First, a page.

Main Article Content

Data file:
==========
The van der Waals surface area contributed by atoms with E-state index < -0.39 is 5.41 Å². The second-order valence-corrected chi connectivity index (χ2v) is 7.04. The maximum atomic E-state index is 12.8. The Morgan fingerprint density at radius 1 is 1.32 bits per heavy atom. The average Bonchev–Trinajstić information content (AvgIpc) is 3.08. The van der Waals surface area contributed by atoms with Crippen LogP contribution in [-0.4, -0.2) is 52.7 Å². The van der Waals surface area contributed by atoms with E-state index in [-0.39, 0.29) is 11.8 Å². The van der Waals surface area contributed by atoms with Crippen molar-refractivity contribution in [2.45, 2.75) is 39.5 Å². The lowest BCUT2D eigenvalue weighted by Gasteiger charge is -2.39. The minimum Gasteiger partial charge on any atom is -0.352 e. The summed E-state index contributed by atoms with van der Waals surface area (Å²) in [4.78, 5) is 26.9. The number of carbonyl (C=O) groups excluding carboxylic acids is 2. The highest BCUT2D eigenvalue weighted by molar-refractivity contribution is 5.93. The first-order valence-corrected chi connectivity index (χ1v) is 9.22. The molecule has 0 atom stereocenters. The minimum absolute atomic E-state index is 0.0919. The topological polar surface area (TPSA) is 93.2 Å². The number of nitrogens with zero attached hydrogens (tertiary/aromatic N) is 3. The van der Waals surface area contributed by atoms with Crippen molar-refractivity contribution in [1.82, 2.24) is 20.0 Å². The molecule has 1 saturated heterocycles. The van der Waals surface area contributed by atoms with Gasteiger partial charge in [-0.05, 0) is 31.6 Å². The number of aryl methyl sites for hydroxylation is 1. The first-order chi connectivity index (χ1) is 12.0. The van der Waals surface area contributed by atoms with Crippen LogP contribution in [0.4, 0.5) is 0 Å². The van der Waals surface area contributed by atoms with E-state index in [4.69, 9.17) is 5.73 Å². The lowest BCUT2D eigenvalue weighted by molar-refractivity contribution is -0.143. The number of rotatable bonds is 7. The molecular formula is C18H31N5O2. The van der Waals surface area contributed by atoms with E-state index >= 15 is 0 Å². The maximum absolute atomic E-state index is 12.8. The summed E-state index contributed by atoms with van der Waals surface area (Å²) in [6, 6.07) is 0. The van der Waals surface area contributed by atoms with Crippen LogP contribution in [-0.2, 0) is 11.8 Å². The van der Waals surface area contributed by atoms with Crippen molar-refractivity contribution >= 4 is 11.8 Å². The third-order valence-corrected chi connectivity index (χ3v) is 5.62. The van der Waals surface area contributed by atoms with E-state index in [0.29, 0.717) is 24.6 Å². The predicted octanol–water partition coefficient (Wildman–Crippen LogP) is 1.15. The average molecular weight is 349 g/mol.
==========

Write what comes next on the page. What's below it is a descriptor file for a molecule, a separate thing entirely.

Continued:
This is the second in a pair of papers that aim to provide a comprehensive analysis of the semantic phenomenon of distributivity in natural language. This paper describes and explains observable cross-linguistic differences in overt distributive items in the framework of Neo-Davidsonian algebraic event semantics. The previous paper, Champollion 2016, postulated two covert distributivity operators, D and Part, in the grammar, even though the semantic effects of D can be subsumed under the workings of Part. This paper motivates the split by arguing that distance-distributive items across languages are in essence overt versions of these operators. For example, English each lexicalizes D while German jeweils lexicalizes Part. For this reason, jeweils occurs in a wider range of distributive environments, including distribution over salient occasions. The proposed analysis explains why distributive items that can also be used as determiners, such as each and every, never allow distribution over occasions. It also accounts for the ability of these determiners to take part in cumulative readings and to interact with nondistributive event modifiers. The paper and its companion include an explicit proposal for the compositional process in event semantics.